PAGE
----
The report found that despite positive developments in a number of countries, the share of the world’s population with media rated “Free” remains at just 14 percent, or only one in seven people. Far larger shares live in “Not Free” (44 percent) or “Partly Free” (42 percent) media environments. “We see declines in media freedom on a global level, driven by governments’ efforts to control the message and punish the messenger,” said Karin Karlekar, Project Director of the report.
“In every region of the world last year, we found both governments and private actors attacking reporters, blocking their physical access to newsworthy events, censoring content, and ordering politically motivated firings of journalists.”
Of the 197 countries and territories assessed during 2013, a total of 63 (32 percent) were rated Free, 68 (35 percent) were rated Partly Free, and 66 (33 percent) were rated Not Free. This balance marks a shift toward the Not Free category compared with the edition covering 2012, which featured 63 Free, 70 Partly Free, and 64 Not Free countries and territories.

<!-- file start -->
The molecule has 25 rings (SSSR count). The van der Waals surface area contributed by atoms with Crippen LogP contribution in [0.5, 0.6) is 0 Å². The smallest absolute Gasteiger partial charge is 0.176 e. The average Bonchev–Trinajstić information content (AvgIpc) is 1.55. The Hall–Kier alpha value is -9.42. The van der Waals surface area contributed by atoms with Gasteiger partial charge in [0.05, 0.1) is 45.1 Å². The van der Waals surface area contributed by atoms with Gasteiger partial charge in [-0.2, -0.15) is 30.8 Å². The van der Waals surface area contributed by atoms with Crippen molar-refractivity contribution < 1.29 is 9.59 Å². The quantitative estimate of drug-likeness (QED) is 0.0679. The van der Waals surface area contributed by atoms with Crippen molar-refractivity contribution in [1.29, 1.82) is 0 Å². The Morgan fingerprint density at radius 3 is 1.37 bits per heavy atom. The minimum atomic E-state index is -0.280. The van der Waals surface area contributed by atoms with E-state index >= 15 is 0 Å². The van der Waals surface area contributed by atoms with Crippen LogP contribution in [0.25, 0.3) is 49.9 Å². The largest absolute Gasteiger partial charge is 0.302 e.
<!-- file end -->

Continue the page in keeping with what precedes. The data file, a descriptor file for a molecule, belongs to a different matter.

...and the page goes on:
The population figures are significantly affected by two countries—China, with a Not Free status, and India, with a Partly Free status—that together account for over a third of the world’s more than seven billion people. In Asia Pacific, only 5 percent of the region’s population had access to Free media in 2013, the report said. China, rated Not Free, continued to crack down on online speech, particularly on microblogs, and also ramped up pressure on foreign journalists.
Press freedom deteriorated in Hong Kong, India, Sri Lanka, Thailand, and several Pacific island states.
Burma and Nepal registered score improvements. The US remains one of the stronger performers in the index, but it suffered a significant negative shift for 2013, from 18 to 21 points, due to several factors. “The limited willingness of high-level government officials to provide access and information to members of the press, already noted in 2012, remained a concern, and additional methods of restricting the flow of information became apparent during the year,” the report said. The world’s eight worst-rated countries remain Belarus, Cuba, Equatorial Guinea, Eritrea, Iran, North Korea, Turkmenistan, and Uzbekistan. (IANS)